Southwest Florida Is a Paleontologist’s Playground
With the recent discovery of an ancient burial site in the Gulf waters just off Manasota Key, we are reminded that Florida contains a treasure trove of information about early civilizations. Curious locations like Warm Mineral Springs date back to the Ice Age, and Venice Beach, the “Shark Tooth Capital of the World,” is where many of us go to hunt for fossilized sharks’ teeth.
The Sarasota Post had the recent pleasure of speaking with Walter Stein, a paleontologist with over 20 year’s experience, who sheds some light on the natural wonders that surround us. He is deeply committed to his work and hopes to open a private paleontology museum in Southwest Florida. If you would like more information on Walter or his “PaleoAdventures,” please visit http://www.paleoadventures.com/index.html
We hope you enjoy the interview, please comment below if you have any questions for Paleontologist Walter Stein.
Can you talk about Paleontology and PaleoAdventures? What drew you to this specific science?
Dinosaurs always fascinated me as a kid. I knew from the age of six that all I wanted to do was become a paleontologist and scratch around in the badlands all day looking for dead stuff. People would ask me in middle school what I wanted to do when I got older. When I turned to them and said, “hunt dinosaurs”, they’d looked at me funny. Little did they know I was serious. After college I worked for various geological companies and museums out west including the Wyoming Dinosaur Center and the Rocky Mountain Dinosaur Resource Center, but I always wanted to do my own thing. I love to teach, but not in an institutional setting. My wife and I started PaleoAdventures back in 2005 after making a lot of other people rich and famous. I wanted to build a company that would give kids, like me (I’m still a big kid), the unique opportunity to do real paleontological field work. I wanted something that was more serious than dusting sand off plastic or planted bones. I wanted the real deal and that is what PaleoAdventures is.
Can you discuss the importance of Little Salt Springs and Warm Mineral Springs, as well as other important areas in Florida?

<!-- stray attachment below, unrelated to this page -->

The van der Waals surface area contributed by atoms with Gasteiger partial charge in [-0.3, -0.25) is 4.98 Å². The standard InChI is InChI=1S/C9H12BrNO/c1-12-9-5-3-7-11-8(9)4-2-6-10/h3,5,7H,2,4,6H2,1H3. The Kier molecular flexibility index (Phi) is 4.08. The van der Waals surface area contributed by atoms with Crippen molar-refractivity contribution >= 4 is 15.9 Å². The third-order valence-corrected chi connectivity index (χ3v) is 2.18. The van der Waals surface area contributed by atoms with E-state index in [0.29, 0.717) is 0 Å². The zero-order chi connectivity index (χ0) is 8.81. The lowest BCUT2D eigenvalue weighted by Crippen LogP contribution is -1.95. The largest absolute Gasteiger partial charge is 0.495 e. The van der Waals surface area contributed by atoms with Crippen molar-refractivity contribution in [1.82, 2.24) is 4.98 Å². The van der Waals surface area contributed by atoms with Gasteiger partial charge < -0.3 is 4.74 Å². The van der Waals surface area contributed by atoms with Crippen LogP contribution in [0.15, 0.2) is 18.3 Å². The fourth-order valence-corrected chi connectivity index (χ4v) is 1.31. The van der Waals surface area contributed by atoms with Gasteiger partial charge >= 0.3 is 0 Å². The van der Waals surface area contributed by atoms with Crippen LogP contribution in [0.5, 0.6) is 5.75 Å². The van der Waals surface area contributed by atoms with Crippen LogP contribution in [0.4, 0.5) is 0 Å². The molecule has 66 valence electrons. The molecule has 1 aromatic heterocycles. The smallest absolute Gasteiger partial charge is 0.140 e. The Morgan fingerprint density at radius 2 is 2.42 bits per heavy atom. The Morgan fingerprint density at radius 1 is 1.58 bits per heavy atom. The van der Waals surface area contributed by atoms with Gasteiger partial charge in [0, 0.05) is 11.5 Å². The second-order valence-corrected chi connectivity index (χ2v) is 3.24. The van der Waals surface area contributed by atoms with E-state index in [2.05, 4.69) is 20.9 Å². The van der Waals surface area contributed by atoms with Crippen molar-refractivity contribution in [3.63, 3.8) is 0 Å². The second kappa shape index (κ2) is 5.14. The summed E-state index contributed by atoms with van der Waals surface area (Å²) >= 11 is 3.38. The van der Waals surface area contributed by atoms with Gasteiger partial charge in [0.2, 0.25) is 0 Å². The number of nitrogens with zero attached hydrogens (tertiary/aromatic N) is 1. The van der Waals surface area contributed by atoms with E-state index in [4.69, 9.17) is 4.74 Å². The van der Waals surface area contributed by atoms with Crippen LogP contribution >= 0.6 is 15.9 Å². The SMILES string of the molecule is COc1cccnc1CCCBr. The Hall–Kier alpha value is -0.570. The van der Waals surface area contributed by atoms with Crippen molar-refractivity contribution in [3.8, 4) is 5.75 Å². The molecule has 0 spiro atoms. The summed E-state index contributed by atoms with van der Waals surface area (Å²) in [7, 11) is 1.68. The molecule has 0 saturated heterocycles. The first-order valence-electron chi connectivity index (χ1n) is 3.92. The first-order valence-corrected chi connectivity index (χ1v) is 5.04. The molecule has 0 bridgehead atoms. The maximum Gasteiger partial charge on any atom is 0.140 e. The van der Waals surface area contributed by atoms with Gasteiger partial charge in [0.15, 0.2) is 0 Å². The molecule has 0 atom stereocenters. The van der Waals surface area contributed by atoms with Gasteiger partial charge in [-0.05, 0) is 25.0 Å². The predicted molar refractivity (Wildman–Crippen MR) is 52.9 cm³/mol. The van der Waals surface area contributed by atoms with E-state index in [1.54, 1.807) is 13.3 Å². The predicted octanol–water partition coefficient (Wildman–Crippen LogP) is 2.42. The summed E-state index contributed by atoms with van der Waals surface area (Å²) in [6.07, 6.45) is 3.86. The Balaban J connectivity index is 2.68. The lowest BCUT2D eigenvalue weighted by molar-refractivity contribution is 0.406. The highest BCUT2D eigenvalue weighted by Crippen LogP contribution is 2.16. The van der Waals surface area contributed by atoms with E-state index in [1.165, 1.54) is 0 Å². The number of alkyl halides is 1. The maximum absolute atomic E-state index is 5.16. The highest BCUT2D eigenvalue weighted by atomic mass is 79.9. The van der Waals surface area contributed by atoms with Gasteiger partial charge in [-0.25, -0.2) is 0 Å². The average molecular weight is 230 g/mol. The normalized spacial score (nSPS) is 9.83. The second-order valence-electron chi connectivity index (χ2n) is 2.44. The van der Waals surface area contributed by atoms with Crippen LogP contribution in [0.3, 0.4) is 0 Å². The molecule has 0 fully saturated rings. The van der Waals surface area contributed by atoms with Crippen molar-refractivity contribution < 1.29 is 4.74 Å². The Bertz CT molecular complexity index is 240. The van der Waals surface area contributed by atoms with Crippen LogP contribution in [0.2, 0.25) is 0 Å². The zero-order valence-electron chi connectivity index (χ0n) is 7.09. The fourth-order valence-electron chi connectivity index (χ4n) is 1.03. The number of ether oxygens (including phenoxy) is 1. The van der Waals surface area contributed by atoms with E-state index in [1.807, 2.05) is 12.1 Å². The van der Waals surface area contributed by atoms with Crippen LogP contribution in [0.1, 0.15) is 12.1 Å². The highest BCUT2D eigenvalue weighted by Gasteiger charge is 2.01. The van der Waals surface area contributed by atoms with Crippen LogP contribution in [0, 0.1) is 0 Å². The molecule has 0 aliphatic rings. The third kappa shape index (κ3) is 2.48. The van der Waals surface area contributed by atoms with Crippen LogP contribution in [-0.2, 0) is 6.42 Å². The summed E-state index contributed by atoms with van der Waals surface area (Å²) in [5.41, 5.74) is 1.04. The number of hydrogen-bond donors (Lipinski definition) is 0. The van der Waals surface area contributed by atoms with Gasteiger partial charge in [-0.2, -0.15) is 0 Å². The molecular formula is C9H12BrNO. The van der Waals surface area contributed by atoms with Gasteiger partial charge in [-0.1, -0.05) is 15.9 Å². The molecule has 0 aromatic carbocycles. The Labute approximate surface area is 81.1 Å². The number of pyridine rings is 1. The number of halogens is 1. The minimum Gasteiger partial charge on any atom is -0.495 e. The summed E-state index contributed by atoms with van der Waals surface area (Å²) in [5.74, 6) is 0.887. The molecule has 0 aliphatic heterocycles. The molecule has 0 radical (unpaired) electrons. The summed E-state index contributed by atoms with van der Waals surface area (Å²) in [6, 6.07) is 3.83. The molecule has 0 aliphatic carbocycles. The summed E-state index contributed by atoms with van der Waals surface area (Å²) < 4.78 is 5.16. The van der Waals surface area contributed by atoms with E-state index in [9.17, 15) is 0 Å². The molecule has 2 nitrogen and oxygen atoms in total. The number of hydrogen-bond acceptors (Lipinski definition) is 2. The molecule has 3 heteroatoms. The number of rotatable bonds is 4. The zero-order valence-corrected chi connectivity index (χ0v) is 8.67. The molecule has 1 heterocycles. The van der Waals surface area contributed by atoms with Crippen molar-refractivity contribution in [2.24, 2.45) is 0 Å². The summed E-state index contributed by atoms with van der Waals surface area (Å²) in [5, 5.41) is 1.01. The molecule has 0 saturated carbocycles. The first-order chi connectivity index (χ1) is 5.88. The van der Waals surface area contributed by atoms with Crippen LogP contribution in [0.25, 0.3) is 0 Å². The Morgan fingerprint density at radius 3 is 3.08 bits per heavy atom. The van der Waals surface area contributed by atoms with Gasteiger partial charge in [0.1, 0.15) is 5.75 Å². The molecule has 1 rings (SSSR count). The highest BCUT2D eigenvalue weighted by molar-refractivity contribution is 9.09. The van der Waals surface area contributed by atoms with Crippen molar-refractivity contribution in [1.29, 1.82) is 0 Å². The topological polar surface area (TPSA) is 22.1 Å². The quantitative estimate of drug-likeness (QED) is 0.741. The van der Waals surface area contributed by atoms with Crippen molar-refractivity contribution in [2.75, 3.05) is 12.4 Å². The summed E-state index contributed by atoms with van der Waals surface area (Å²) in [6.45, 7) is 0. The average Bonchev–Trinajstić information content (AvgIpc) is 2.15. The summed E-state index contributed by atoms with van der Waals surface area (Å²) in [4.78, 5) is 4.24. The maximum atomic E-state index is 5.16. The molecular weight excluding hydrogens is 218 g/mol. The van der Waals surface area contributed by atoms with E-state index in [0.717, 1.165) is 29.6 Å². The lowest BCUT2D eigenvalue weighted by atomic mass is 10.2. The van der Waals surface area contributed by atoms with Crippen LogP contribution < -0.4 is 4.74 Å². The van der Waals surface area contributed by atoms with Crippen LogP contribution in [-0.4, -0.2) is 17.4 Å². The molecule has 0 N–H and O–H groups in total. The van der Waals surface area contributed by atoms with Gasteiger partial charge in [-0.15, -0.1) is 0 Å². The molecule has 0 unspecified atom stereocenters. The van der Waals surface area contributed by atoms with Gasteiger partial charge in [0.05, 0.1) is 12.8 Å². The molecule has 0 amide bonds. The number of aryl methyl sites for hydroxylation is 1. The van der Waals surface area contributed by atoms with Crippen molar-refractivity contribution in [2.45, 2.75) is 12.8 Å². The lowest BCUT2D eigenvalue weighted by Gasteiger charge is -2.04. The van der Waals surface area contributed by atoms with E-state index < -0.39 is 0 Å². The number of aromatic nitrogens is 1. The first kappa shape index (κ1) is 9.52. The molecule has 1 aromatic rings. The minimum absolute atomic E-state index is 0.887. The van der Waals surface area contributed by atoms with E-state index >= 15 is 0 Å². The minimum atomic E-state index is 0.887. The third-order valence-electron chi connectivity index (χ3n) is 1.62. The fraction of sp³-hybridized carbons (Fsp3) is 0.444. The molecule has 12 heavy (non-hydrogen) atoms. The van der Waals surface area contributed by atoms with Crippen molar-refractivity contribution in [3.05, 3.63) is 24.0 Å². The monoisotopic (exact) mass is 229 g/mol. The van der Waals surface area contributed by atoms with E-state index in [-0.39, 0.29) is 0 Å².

At one point, we were trying to convince the city of North Port and Sarasota County to build a museum and interpretive center at Warm Mineral Springs and/or Little Salt Springs. Unfortunately, it wasn’t very successful, which is a shame, because both of those sites are truly world class paleontological sites. Both contain mammoth and giant ground sloth bones. Few of the swimmers at Warm Mineral Springs realize this, but 45 feet down on a ledge is a complete saber tooth cat skeleton and relatively complete giant ground sloth. There are also a good deal of human remains from early Native Americans. These date back to well over 14,000 years ago. Very few people are aware of it, but Florida is one of the best places in the world to study paleontology. The rocks below our feet contain a plethora of Cenozoic and ice age mammals, fossil fish and shark teeth, whale bones, dire wolves, giant armadillos, and others. The Peace River is known all over the world for its large quantity of fossils, including the extinct Carcharocles megalodon. Megalodon was a 50 ft. long behemoth of a shark that fed on whales. By studying the Peace River and how it helps concentrate and distribute these fossil bones today, helps me when looking at the sedimentary rocks of the 66-million-year-old Hell Creek Formation back in SD. The environment of the Hell Creek Formation would have been very similar to northern FL millions of years ago. The rivers that deposited the dinosaur bones were very similar to the how the Peace River deposits the bones and shark teeth of the Bone Valley Formation.
Do you see an uptick or decline in students’ interest in paleontology today? What can parents do to fuel a desire for digging and discovering in their children? What drew you to devoting a major portion of your life to paleontology?
I think kids today are just as fascinated with dinosaurs as I was back in the 1970’s and 1980’s. I have spoken to hundreds of kids who go through the “dinosaur phase” and for some the “disease” doesn’t wear off. The trouble is there is very little money in paleontology and very few jobs. To become a professional paleontologist takes a lot of formal training and most jobs require at least a master’s degree to even be considered. There are only about 2,000-3,000 professional vertebrate paleontologists in the United States and Canada. So, the chances of getting into the field are slim. You must be absolutely determined and stubborn to have a shot. To increase the chances, parents should help their kids by spending lots of time in museums and encouraging reading and writing about science, fossils and ancient life. It also helps to volunteer at local museums and universities or join fossil clubs like the Tampa Bay Fossil Club or the Southwest Florida Fossil Society.
What is cool in paleontology today?
There are lots of cool new discoveries currently being made in the field and lots more we still do not understand yet. Everything from feathered dinosaurs and dino eggs to using various geochemical techniques to determine coloration patterns, behavior, or age. Ultimately, we hope to someday build a small, private paleontology museum in the Southwest Florida area where we can show off all our cool discoveries. Between our South Dakota/Montana/Wyoming dinosaurs and the amazing fossil specimens that can be found right here, I think that we could really put together something that was world class. To build it though, takes a whole lot of capital and our small company alone just doesn’t have the money (hint hint investors… lol!) to get the real estate. I think this area has an incredible need for an educational resource like that, so we’re working towards it.
Photos courtesy of PaleoAdventures.com
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